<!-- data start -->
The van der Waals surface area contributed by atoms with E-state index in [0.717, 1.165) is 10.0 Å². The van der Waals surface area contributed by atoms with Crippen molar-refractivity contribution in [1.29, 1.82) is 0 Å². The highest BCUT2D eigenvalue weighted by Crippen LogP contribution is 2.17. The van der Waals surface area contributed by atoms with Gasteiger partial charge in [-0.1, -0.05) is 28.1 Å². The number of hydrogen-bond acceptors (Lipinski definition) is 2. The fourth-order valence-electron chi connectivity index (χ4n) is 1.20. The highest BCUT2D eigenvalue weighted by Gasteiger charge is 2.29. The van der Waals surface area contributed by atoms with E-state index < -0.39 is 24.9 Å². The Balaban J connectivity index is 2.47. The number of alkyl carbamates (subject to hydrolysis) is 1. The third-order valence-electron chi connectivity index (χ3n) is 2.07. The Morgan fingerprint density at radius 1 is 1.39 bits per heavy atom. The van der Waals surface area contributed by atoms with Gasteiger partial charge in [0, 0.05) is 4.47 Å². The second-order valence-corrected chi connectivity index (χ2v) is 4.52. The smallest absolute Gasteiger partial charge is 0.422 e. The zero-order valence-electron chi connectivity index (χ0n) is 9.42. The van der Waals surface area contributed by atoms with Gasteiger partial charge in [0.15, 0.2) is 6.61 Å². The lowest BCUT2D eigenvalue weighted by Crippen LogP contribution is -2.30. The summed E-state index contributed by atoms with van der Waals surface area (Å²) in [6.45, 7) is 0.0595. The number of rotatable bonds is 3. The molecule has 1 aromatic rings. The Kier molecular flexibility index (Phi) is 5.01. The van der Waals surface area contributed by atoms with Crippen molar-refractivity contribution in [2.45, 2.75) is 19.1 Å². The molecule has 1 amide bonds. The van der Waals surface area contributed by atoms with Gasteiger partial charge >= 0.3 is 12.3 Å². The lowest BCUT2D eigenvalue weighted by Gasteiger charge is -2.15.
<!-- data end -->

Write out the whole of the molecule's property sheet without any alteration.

The van der Waals surface area contributed by atoms with E-state index in [0.717, 1.165) is 10.0 Å². The van der Waals surface area contributed by atoms with Crippen molar-refractivity contribution in [1.29, 1.82) is 0 Å². The highest BCUT2D eigenvalue weighted by Crippen LogP contribution is 2.17. The van der Waals surface area contributed by atoms with Gasteiger partial charge in [-0.1, -0.05) is 28.1 Å². The number of hydrogen-bond acceptors (Lipinski definition) is 2. The fourth-order valence-electron chi connectivity index (χ4n) is 1.20. The highest BCUT2D eigenvalue weighted by Gasteiger charge is 2.29. The van der Waals surface area contributed by atoms with E-state index < -0.39 is 24.9 Å². The Balaban J connectivity index is 2.47. The number of alkyl carbamates (subject to hydrolysis) is 1. The third-order valence-electron chi connectivity index (χ3n) is 2.07. The Morgan fingerprint density at radius 1 is 1.39 bits per heavy atom. The van der Waals surface area contributed by atoms with Gasteiger partial charge in [0, 0.05) is 4.47 Å². The second-order valence-corrected chi connectivity index (χ2v) is 4.52. The smallest absolute Gasteiger partial charge is 0.422 e. The zero-order valence-electron chi connectivity index (χ0n) is 9.42. The van der Waals surface area contributed by atoms with Gasteiger partial charge in [0.15, 0.2) is 6.61 Å². The lowest BCUT2D eigenvalue weighted by Crippen LogP contribution is -2.30. The summed E-state index contributed by atoms with van der Waals surface area (Å²) in [6.45, 7) is 0.0595. The number of rotatable bonds is 3. The molecule has 1 aromatic rings. The Kier molecular flexibility index (Phi) is 5.01. The van der Waals surface area contributed by atoms with Crippen molar-refractivity contribution in [2.45, 2.75) is 19.1 Å². The molecule has 1 amide bonds. The van der Waals surface area contributed by atoms with Gasteiger partial charge >= 0.3 is 12.3 Å². The lowest BCUT2D eigenvalue weighted by Gasteiger charge is -2.15.